Most pastors will admit that they have considered quitting and doing something else. Some are led by God to do so, others just imagine doing so, and the rest realize that God has called them to this task and so they continue. For the pastors who know that God has called them into pastoral ministry but are struggling with continuing on, this sermon is for you. While this sermon is from one pastor to another, it is shared publicly for the benefit of others. May God grant pastors the strength to carry on and grant all Christians greater clarity. Pastor, remember the following:
- Remember Who You Serve. Pastor, remember that you are a servant of Christ. When Paul wrote to the church in Philippi, he called himself a “bondservant” of Christ Jesus. This word literally means a slave: someone who is the sole possession of a master and owes complete allegiance to their master. Paul said that his Master is Jesus and demonstrates this in Galatians 1:10: “For am I now seeking the approval of man, or of God? Or am I trying to please man? If I were still trying to please man, I would not be a servant of Christ.” Pastor, your actions must be guided by the desire to serve Christ and please Him, not anyone else. Practically speaking, if you are being faithful to God, it does not matter what anyone else thinks. While it is important to remember that you are a bondservant of Jesus, you also must remember that you serve others in Jesus’ name. Pastors are not the rulers of the local church, but the chief servant of the church. Pastor, the church is not your master, Jesus is; and Jesus has placed you in the local church to shepherd and “keep watch over their souls” (Heb 13:17).
- Major on the Majors. Pastor, there are many aspects of the pastorate and it can easily become overwhelming. There is sermon preparation, ministry meetings, committee meetings, visits at the hospital/home/nursing home, counseling sessions, phone calls, etc. All these aspects are important and it is imperative that you wisely invest your time. While pastoral ministry is important, you must not neglect to spend time with Christ and your family daily. Sermons need to be written, but they cannot be written by a spiritually dry pastor. Meetings need to be attended, but not to the neglect of meeting with God. Visitation is necessary, but do not fail to visit with your family to let them know how much they mean to you. Do not neglect your family.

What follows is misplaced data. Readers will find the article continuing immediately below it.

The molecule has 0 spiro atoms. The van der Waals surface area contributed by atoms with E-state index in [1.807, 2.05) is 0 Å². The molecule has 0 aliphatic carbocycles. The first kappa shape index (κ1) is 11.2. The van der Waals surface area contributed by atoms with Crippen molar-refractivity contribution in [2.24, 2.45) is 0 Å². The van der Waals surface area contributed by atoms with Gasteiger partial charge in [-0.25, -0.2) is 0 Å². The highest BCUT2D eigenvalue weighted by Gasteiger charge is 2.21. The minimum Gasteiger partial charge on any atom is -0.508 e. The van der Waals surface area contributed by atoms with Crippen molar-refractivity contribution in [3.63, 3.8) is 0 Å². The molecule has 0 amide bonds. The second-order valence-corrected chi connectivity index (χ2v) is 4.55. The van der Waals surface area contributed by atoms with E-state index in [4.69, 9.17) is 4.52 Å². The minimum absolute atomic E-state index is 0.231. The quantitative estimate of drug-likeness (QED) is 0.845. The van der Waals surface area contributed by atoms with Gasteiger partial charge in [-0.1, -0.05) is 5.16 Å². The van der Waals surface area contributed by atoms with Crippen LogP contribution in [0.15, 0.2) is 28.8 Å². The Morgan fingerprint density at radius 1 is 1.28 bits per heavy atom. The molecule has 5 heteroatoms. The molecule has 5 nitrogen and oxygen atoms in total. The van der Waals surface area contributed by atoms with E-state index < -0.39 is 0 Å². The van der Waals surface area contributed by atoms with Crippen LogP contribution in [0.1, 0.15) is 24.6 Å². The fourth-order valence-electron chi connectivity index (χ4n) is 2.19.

- Jesus is Enough. Pastor, it is normal to end the day with the feeling that more could be done. There are always phone calls to be made, emails to be read, visits to be made, and there is always more that could be said or said better in the sermon. On top of the demands you place on yourself, there are the demands that others place on you. Maybe you do not visit someone enough, maybe you did something or did not do something that upset someone else. Pastor, remember that another person’s priorities may not necessarily be your priorities. Pastor, never forget that Jesus is enough. This is the most important aspect of the pastorate. Your motivation for serving is Jesus. Jesus is the One you are ultimately serving. Jesus will guard you when people stand up and cheer and Jesus will sustain you when people revile you and jeer.
Being a pastor is a noble task (1 Tim 3:1) but not an easy one. Pastor, remember that you serve to please your Master: Jesus Christ. As you serve Him, serve others with gladness.
Grow Group Guide
I Will Pray for My Church Leaders (1 Timothy 3:2-5)
As a result of this sermon, prayerfully consider making the following pledge to God to be a functioning Church member:
I am a church member. I will pray for my pastor every day. I understand that the pastor’s work is never ending. His days are filled with numerous demands that bring emotional highs and lows. He must deal with critics. He must be a good husband and father. Because my pastor cannot do all things in his own power, I will pray for his strength and wisdom daily.
Questions for Study: (From “I Am a Church Member”)
- Using scriptural backing, explain why the pastor’s family is such an important factor in his ministry.
- What is meant by “above reproach” in 1 Timothy 3:2? Is that standard even possible for the pastor?
- Explain the implication of the devil’s trap in 1 Timothy 3:7.
- What is the meaning of “outsiders” in 1 Timothy 3:7? Why should they be a concern to church members or pastors?
- Find some key passages in the Bible where intercessory prayer takes place (someone praying for someone else). Relate those passages to praying for your pastor.
The Perfect Pastor
The perfect pastor preaches no more than 20 minutes and spends 20 hours per week on each sermon. He condemns the sins that I don’t commit and excuses the sins I do commit. He is always available when I call. He spends most of his time at church in the office in case someone were to stop by. On top of that, he is always in the community making at least 5 house visits per day and sharing the gospel with others. He has a burning desire to work with teenagers and spends most of his time with the senior adults. He works from 8am until midnight. The perfect pastor makes $40 a week, wears good clothes, drives a nice (but not too nice) car, buys good books, and donates $30 a week to the church. He is 29 years old and has 40 years of experience. He smiles all the time with a straight face because he has a sense of humor that keeps him seriously dedicated to his church.
Modified from an advertisement that first appeared in the Rochester Courier Journal in September 1981.